It's In The Game: The Best Songs From Madden's 25 Year Soundtrack Legacy - DJBooth

It's In The Game: The Best Songs From Madden's 25 Year Soundtrack Legacy

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UPDATEMadden NFL 15 Playlist: The Hip-Hop Edition

I’d be willing to bet that there is a surprising percentage of y’all out there who are struggling today due to lack of sleep. You know how I know? Because Madden 25 hit stores last night and, as is the case with any big game drop, the diehard fans come out at midnight to be the first ones to grab it. Which, of course, means you have to stay up late to play it because who just gets the game and doesn’t play? I’m not a big Madden guy so I was not one of the fans in line (I will be for GTA), nor will I purchase the game at all. While I have moved on from madden, I will always remember the soundtracks that EA compiled which were always a important yet underrated aspect; I mean when you are doing a 12 year franchise, it is important to have some good tunes to entertain you. For nothing more than shits and giggles, I went back through the Madden soundtracks just to see what songs I had forgotten about and, big names aside, Madden has had some really dope, underground approved artists contribute songs.

I thought I had the soundtracks pegged, but as it turns out, they had both an ear to the radio and the underground. Since EA’s budget is colossal I figured they would get the biggest names in to attract attention. Of course I remember Ludacris’ Madden 2000 intro and Outkast’s “Church” featured on Madden 2004. Hell, even Arcie Eversole’s sports-anthem, “We Ready” (Madden 2011) and Bone Crusher’s Madden-remix of “Never Scared”, also from Madden 2004, aren’t big names, but those songs were huge back in the day and it wasn’t any surprise they were on their respective soundtracks.

Maybe I wasn’t old enough, or a learned enough hip-hop student to appreciate, but EA really used to go all out on the soundtracks, and had some picks that give them some serious credibility in my book. For example, 2008 was a damn good year for hip-hop and Madden; in fact, the underground overruled the mainstream. Swizz Beatz, MIMS, and Timbaland were the three big hip-hop features, but there are some “lesser known” artists who showed up in flocks to takeover the soundtrack. Brother Ali spearheaded the group with his fiery cut “Whatcha Got”. Up until today, I had no idea he was on a Madden soundtrack.If you had told me before he was on Madden’s soundtrack, I doubt I would have believed you; it just doesn’t seem like something he would go for. However, It is a perfect fit, his passion and powerful flow over the guitar-driven beat is the perfect workout/football song. Brother Ali is accompanied by Pharoah Monch, whose Alchemist produced cut, “Desire”, is sandwiched between Murs’ “Dreadlocks” and Zion I & The Grouch’s “Hit 'Em” featuring Mistah F.A.B Sure Yellowcard is on the soundtrack too, but from a hip-hop perspective, it doesn’t get any better than this.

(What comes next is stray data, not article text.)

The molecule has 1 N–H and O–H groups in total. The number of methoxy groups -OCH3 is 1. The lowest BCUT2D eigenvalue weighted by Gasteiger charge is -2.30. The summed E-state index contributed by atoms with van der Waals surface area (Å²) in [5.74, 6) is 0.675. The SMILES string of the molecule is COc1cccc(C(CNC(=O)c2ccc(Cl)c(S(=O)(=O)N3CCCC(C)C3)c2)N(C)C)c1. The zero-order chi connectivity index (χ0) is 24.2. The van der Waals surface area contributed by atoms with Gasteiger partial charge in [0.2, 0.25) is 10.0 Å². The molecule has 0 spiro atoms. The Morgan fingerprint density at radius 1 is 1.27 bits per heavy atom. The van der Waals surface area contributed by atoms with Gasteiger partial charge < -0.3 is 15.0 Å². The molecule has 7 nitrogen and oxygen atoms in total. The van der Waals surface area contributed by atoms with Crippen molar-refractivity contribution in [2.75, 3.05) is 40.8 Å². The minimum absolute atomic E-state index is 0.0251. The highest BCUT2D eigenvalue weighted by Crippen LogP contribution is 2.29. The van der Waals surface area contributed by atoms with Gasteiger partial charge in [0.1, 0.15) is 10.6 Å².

While Madden 2002 didn’t have nearly the amount of tracks, EA went with a quality over quantity on the game, which had Daunte Culpepper on the cover (yeah it was that long ago). Pharaoh Monch appears again (or for the first time I guess) but instead of a song from his catalog he makes a custom made Madden theme, full of football one liners and of course a shout out to John Madden (not something you hear in every hip-hop song). Madden 2002 only had two other songs, but both were phenomenal. Mos Def’s “Mathematics” instrumental was joined by Talib’s “Down For The Count”…that’s all. While it might only be three songs, I can’t think of a more legit soundtrack. Monch, Def, and Kweli? You try and do better.



Oh yeah and I couldn’t do a Maddens soundtrack summary without mentioning the fucking incredible remixes of Sam Spence’s NFL Films songs. If you are even a casual football fan than you have definitely heard Spence’s dope instrumentals on a commercial or NFL Films presentation; aside from the actual football there is nothing more NFL than a Sam Spence instrumental. I have long wondered, why emcees or producers give his stuff a hip-hop makeover more often. You can imagine my excitement when Madden 2007 had a boatload of Spence hip-hop remixes from Da Riffs. I could listen to these all day.

I am not sure what the new Madden soundtrack is like, and would love for someone to fill me in. Sadly, it seems like soundtracks are becoming less and less important in Madden and even in the NCAA franchise. It really sucks to see because those mid-2000 Maddens soundtracks were legendary; I remember they used to have a preview show of the music alone. It just goes to show you that, even in a football game, people still care about music and consider it just as important as the game itself.

UPDATE: Madden NFL 15 Playlist: The Hip-Hop Edition

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